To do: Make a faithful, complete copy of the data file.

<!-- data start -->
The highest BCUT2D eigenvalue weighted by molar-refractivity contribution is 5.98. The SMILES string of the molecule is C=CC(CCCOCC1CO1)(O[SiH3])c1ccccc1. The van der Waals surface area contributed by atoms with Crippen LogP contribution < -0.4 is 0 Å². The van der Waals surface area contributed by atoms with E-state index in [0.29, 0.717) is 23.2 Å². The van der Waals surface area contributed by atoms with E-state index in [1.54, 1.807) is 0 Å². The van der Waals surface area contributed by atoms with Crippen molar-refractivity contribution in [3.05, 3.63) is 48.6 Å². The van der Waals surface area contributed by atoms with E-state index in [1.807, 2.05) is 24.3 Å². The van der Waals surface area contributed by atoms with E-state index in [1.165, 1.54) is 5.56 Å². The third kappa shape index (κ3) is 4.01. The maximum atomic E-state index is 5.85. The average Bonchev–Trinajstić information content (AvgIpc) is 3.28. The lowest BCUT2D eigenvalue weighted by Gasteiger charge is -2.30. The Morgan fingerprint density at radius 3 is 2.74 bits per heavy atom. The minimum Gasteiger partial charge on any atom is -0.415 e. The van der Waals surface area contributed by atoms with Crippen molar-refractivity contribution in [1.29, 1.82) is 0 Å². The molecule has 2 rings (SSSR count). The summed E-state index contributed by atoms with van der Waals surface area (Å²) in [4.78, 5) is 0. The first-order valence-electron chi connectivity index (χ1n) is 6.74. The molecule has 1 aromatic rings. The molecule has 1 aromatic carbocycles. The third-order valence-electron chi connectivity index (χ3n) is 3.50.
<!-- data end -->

The highest BCUT2D eigenvalue weighted by molar-refractivity contribution is 5.98. The SMILES string of the molecule is C=CC(CCCOCC1CO1)(O[SiH3])c1ccccc1. The van der Waals surface area contributed by atoms with Crippen LogP contribution < -0.4 is 0 Å². The van der Waals surface area contributed by atoms with E-state index in [0.29, 0.717) is 23.2 Å². The van der Waals surface area contributed by atoms with E-state index in [1.54, 1.807) is 0 Å². The van der Waals surface area contributed by atoms with Crippen molar-refractivity contribution in [3.05, 3.63) is 48.6 Å². The van der Waals surface area contributed by atoms with E-state index in [1.807, 2.05) is 24.3 Å². The van der Waals surface area contributed by atoms with E-state index in [1.165, 1.54) is 5.56 Å². The third kappa shape index (κ3) is 4.01. The maximum atomic E-state index is 5.85. The average Bonchev–Trinajstić information content (AvgIpc) is 3.28. The lowest BCUT2D eigenvalue weighted by Gasteiger charge is -2.30. The Morgan fingerprint density at radius 3 is 2.74 bits per heavy atom. The minimum Gasteiger partial charge on any atom is -0.415 e. The van der Waals surface area contributed by atoms with Crippen molar-refractivity contribution in [1.29, 1.82) is 0 Å². The molecule has 2 rings (SSSR count). The summed E-state index contributed by atoms with van der Waals surface area (Å²) in [4.78, 5) is 0. The first-order valence-electron chi connectivity index (χ1n) is 6.74. The molecule has 1 aromatic rings. The molecule has 1 aromatic carbocycles. The third-order valence-electron chi connectivity index (χ3n) is 3.50.